Trying to get information out of the government can feel like standing in a Soviet bread line.
Except that the bread has gone stale and inedibly hard by the time you reach the front of the queue.
That’s often what happens when you file public records requests with federal, state and local agencies. The length of time government takes to hand it over, whether intentional or not, can make the data so old that it’s next to useless.
To cannibalize the adage about justice: Access delayed is access denied.
It’s especially true with the rise of the open data movement, the effort by civic-minded computer programmers to create wondrous apps from underutilized government databases. These are people who can make society better by harnessing real-time data flows of bus arrival times, snowplowing schedules, 911 calls and other information that government typically keeps for its own use.
Open record laws have failed to keep up with the push for open data. That was the sentiment expressed last week by one of the architects of Minnesota’s public records law, Don Gemberling (with whom I serve on the board of Minnesota Coalition on Government Information).
On Monday, Gemberling told a gathering of government watchdogs, journalists and programmers in downtown Minneapolis that the law needs to change to force governments to share their data proactively.
Some governments have already started putting large data sets online, including the city of Minneapolis and the geographic-information staff at the Met Council and metro counties.
But despite collecting more information than ever before, most of government handles it the old-fashioned way. You have to ask for it. Then you wait.
There’s rarely a penalty for taking a long, long time to hand it over. In Minnesota, state and local agencies are required to respond to requests in a “prompt” manner, defined elsewhere as a “reasonable” amount of time. The state agency that mediates disputes about public records gets daily complaints about long delays, but the “lack of clarity” is also frustrating to those in government, said Stacie Christensen, administrator of the agency, known as IPAD.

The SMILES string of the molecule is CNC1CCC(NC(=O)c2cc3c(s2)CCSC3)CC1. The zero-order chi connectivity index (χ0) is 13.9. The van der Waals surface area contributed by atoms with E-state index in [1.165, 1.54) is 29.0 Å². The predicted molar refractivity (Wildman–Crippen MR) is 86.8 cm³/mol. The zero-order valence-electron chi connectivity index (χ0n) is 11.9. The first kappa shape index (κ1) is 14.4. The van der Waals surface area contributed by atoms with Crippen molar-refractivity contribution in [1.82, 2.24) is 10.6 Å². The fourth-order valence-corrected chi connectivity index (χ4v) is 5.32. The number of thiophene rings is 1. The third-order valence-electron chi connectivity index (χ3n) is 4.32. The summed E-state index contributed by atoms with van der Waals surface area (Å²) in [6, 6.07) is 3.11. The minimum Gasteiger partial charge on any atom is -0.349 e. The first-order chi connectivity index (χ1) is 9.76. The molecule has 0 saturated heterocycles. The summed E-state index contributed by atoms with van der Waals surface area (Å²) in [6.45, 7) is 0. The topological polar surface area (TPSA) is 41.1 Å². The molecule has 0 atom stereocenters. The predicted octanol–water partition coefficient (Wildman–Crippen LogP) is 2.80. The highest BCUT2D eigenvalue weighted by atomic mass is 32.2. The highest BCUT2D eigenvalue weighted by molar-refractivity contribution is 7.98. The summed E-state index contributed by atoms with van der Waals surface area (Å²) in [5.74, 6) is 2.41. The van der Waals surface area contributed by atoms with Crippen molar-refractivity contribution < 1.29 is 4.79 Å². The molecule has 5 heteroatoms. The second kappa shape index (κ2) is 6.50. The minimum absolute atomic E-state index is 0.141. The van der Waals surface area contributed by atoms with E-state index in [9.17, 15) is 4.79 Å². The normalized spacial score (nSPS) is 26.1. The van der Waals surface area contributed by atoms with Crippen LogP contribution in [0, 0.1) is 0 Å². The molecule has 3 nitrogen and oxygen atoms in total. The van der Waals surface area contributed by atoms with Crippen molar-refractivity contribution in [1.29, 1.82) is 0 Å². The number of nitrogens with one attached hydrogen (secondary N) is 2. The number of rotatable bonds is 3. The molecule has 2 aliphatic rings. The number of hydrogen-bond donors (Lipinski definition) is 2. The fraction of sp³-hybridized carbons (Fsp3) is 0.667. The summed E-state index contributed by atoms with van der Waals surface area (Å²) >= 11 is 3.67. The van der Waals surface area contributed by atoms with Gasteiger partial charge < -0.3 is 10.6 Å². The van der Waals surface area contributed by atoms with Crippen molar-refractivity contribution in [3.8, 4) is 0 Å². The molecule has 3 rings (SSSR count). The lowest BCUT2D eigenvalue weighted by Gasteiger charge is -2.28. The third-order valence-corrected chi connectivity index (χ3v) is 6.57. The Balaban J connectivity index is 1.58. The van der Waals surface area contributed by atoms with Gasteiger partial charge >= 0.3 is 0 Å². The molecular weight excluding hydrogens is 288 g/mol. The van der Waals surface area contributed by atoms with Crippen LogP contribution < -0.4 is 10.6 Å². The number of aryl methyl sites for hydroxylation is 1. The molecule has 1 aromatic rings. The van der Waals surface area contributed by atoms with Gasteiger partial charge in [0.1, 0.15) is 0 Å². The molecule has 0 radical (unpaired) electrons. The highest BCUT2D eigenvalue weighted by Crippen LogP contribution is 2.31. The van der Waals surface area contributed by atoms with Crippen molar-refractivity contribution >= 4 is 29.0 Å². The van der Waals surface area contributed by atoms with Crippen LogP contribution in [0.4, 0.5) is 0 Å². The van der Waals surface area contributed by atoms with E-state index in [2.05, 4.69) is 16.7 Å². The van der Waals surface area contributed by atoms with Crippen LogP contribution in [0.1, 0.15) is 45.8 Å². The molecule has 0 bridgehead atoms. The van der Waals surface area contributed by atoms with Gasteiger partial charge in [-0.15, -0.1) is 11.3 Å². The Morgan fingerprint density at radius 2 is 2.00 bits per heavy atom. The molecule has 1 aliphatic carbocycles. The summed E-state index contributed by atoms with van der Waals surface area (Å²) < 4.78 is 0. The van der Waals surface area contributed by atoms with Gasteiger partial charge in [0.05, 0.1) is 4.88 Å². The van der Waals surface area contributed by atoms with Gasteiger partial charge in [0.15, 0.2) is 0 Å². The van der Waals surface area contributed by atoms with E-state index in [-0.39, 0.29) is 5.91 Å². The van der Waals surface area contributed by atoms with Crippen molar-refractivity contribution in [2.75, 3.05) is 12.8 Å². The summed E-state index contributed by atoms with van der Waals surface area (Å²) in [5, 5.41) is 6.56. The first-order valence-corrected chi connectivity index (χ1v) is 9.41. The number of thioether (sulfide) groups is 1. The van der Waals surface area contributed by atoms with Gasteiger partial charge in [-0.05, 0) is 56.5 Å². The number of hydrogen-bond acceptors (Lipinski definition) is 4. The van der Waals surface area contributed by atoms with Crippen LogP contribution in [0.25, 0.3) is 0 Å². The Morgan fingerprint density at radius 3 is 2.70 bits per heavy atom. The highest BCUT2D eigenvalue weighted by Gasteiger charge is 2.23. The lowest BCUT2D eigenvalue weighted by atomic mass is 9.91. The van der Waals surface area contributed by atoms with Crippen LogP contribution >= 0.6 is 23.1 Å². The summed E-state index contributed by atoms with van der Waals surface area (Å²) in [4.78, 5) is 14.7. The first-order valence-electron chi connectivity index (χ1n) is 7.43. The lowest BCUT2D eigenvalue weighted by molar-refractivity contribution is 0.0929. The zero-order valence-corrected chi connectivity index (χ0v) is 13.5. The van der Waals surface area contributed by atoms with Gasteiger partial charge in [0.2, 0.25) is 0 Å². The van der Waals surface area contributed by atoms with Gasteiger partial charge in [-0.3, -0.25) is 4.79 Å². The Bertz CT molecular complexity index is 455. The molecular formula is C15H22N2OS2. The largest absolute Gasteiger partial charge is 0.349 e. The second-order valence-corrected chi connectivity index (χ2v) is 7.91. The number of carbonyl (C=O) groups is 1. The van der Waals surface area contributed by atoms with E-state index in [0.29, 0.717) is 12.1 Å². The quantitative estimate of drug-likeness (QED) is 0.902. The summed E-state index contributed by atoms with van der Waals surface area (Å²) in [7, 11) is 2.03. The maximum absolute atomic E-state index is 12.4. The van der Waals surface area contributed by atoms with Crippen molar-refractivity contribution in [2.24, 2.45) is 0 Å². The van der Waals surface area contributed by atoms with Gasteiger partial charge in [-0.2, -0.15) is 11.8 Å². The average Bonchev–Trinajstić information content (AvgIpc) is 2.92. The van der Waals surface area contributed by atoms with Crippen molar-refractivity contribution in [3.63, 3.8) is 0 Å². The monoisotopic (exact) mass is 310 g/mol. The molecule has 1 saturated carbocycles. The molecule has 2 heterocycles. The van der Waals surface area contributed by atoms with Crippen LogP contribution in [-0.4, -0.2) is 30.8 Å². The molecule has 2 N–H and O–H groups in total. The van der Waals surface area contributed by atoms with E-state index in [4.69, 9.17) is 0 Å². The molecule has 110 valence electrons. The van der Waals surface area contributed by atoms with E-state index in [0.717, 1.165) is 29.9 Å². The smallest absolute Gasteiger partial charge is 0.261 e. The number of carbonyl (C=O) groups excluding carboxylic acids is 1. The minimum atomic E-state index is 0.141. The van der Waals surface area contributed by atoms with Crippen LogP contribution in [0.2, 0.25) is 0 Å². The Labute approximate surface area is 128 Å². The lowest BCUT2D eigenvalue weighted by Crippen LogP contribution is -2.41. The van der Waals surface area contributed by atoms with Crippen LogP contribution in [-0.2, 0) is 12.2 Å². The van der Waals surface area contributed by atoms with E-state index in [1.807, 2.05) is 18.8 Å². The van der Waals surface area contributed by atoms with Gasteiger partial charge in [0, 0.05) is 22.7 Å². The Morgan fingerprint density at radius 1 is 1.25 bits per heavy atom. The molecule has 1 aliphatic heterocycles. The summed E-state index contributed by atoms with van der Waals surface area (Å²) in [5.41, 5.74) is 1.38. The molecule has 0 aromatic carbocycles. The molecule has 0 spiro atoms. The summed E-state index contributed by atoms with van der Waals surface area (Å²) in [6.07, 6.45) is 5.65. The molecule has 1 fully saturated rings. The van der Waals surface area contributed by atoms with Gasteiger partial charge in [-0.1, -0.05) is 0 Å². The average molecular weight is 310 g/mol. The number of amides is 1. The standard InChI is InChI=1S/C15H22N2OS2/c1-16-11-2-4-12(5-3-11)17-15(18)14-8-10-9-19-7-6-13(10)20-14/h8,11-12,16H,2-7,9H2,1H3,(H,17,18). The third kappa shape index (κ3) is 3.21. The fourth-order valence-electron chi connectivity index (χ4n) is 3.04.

No one in the state tracks whose request has been languishing the longest. The federal government does, for Freedom of Information Act requests. Last year, that dubious honor went to some poor soul who asked for records from the National Archives and Record Administration on Aug. 31, 1993, and still hadn’t received them.
That makes my eight-month wait for data I requested from the Social Security Administration seem paltry, but still, it’s an irritating reminder of an outdated system.
One of state government’s champions of open data was Mark Ritchie, the two-term secretary of state who stepped down in January. Even though his most recent computer training was a Fortran class in 1968, Ritchie became one of Minnesota’s leading advocates for government to open its databanks to the public. He hosted last year’s Capitol Code “hackathon,” in which government and private sector developers brainstormed apps to show how long a voter had to wait at a polling station on Election Day, for instance, or visualizing the origins of migrants to Minnesota.
This week, Ritchie said he had another reason for pushing to get more data online: to defend the agency from the kind of crushing requests that followed the U.S. Senate race recount in 2008.
“The current law is a poison pill designed to allow anybody on the planet … to destroy the capacity of an agency to function,” he said. “I ran a tiny little agency that people tried to shut down using data practices requests.”
That should be reason enough to make open data the law of the land.
Contact James Eli Shiffer at email@example.com or 612-673-4116. Read his blog at startribune.com/fulldisclosure.